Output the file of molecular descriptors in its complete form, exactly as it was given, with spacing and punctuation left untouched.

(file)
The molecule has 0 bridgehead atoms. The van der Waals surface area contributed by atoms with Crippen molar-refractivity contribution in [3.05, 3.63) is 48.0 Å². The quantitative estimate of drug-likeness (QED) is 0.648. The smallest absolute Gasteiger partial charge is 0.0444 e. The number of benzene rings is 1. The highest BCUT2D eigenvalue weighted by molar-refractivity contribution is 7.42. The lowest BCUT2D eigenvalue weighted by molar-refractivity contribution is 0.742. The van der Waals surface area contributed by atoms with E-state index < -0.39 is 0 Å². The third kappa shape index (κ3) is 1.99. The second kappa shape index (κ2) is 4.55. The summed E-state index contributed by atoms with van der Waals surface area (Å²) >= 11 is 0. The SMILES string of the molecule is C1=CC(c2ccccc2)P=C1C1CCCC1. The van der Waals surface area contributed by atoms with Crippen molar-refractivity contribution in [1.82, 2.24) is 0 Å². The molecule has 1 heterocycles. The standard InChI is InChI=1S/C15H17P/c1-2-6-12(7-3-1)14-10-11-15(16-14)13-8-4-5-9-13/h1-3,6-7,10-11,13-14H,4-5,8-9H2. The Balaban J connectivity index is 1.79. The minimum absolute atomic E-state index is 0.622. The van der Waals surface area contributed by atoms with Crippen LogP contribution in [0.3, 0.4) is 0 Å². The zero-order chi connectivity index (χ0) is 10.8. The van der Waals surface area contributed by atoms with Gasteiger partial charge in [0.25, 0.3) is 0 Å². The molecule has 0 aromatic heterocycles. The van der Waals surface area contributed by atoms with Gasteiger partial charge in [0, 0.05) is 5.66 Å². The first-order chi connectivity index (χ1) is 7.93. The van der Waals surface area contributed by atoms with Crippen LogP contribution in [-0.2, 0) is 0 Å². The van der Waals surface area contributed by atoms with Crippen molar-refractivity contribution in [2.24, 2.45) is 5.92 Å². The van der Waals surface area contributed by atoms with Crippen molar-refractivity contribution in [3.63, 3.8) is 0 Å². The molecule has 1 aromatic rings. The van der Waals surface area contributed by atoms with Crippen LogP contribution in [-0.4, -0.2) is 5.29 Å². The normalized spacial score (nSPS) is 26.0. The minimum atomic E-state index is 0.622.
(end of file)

The molecule has 0 bridgehead atoms. The van der Waals surface area contributed by atoms with Crippen molar-refractivity contribution in [3.05, 3.63) is 48.0 Å². The quantitative estimate of drug-likeness (QED) is 0.648. The smallest absolute Gasteiger partial charge is 0.0444 e. The number of benzene rings is 1. The highest BCUT2D eigenvalue weighted by molar-refractivity contribution is 7.42. The lowest BCUT2D eigenvalue weighted by molar-refractivity contribution is 0.742. The van der Waals surface area contributed by atoms with E-state index < -0.39 is 0 Å². The third kappa shape index (κ3) is 1.99. The second kappa shape index (κ2) is 4.55. The summed E-state index contributed by atoms with van der Waals surface area (Å²) >= 11 is 0. The SMILES string of the molecule is C1=CC(c2ccccc2)P=C1C1CCCC1. The van der Waals surface area contributed by atoms with Crippen molar-refractivity contribution in [1.82, 2.24) is 0 Å². The molecule has 1 heterocycles. The standard InChI is InChI=1S/C15H17P/c1-2-6-12(7-3-1)14-10-11-15(16-14)13-8-4-5-9-13/h1-3,6-7,10-11,13-14H,4-5,8-9H2. The Balaban J connectivity index is 1.79. The minimum absolute atomic E-state index is 0.622. The van der Waals surface area contributed by atoms with Crippen LogP contribution in [0.3, 0.4) is 0 Å². The zero-order chi connectivity index (χ0) is 10.8. The van der Waals surface area contributed by atoms with Gasteiger partial charge in [0.25, 0.3) is 0 Å². The molecule has 0 aromatic heterocycles. The van der Waals surface area contributed by atoms with Gasteiger partial charge in [0, 0.05) is 5.66 Å². The first-order chi connectivity index (χ1) is 7.93. The van der Waals surface area contributed by atoms with Crippen LogP contribution in [-0.2, 0) is 0 Å². The van der Waals surface area contributed by atoms with Crippen molar-refractivity contribution in [2.24, 2.45) is 5.92 Å². The van der Waals surface area contributed by atoms with Crippen molar-refractivity contribution in [3.63, 3.8) is 0 Å². The molecule has 1 aromatic rings. The van der Waals surface area contributed by atoms with Crippen LogP contribution in [-0.4, -0.2) is 5.29 Å². The normalized spacial score (nSPS) is 26.0. The minimum atomic E-state index is 0.622.